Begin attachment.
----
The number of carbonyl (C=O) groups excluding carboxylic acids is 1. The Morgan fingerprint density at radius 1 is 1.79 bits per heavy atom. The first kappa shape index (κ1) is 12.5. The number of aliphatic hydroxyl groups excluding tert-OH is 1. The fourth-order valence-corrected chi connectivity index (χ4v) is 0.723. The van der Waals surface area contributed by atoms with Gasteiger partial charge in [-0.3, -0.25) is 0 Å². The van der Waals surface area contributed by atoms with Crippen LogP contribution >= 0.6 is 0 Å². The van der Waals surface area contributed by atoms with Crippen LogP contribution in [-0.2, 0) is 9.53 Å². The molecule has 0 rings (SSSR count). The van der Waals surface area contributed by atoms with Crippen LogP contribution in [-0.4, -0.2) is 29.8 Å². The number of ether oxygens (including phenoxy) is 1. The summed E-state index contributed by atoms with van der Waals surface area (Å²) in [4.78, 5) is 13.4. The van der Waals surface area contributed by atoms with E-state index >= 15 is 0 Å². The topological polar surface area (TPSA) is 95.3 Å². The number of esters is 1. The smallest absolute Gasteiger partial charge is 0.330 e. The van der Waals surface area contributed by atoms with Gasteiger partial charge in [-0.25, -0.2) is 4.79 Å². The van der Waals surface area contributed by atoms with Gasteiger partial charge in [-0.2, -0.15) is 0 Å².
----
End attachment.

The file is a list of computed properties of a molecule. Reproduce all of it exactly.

The number of carbonyl (C=O) groups excluding carboxylic acids is 1. The Morgan fingerprint density at radius 1 is 1.79 bits per heavy atom. The first kappa shape index (κ1) is 12.5. The number of aliphatic hydroxyl groups excluding tert-OH is 1. The fourth-order valence-corrected chi connectivity index (χ4v) is 0.723. The van der Waals surface area contributed by atoms with Gasteiger partial charge in [-0.3, -0.25) is 0 Å². The van der Waals surface area contributed by atoms with Crippen LogP contribution >= 0.6 is 0 Å². The van der Waals surface area contributed by atoms with Crippen LogP contribution in [-0.2, 0) is 9.53 Å². The molecule has 0 rings (SSSR count). The van der Waals surface area contributed by atoms with Crippen LogP contribution in [-0.4, -0.2) is 29.8 Å². The number of ether oxygens (including phenoxy) is 1. The summed E-state index contributed by atoms with van der Waals surface area (Å²) in [4.78, 5) is 13.4. The van der Waals surface area contributed by atoms with E-state index >= 15 is 0 Å². The topological polar surface area (TPSA) is 95.3 Å². The number of esters is 1. The smallest absolute Gasteiger partial charge is 0.330 e. The van der Waals surface area contributed by atoms with Gasteiger partial charge in [-0.25, -0.2) is 4.79 Å². The van der Waals surface area contributed by atoms with Gasteiger partial charge in [-0.2, -0.15) is 0 Å².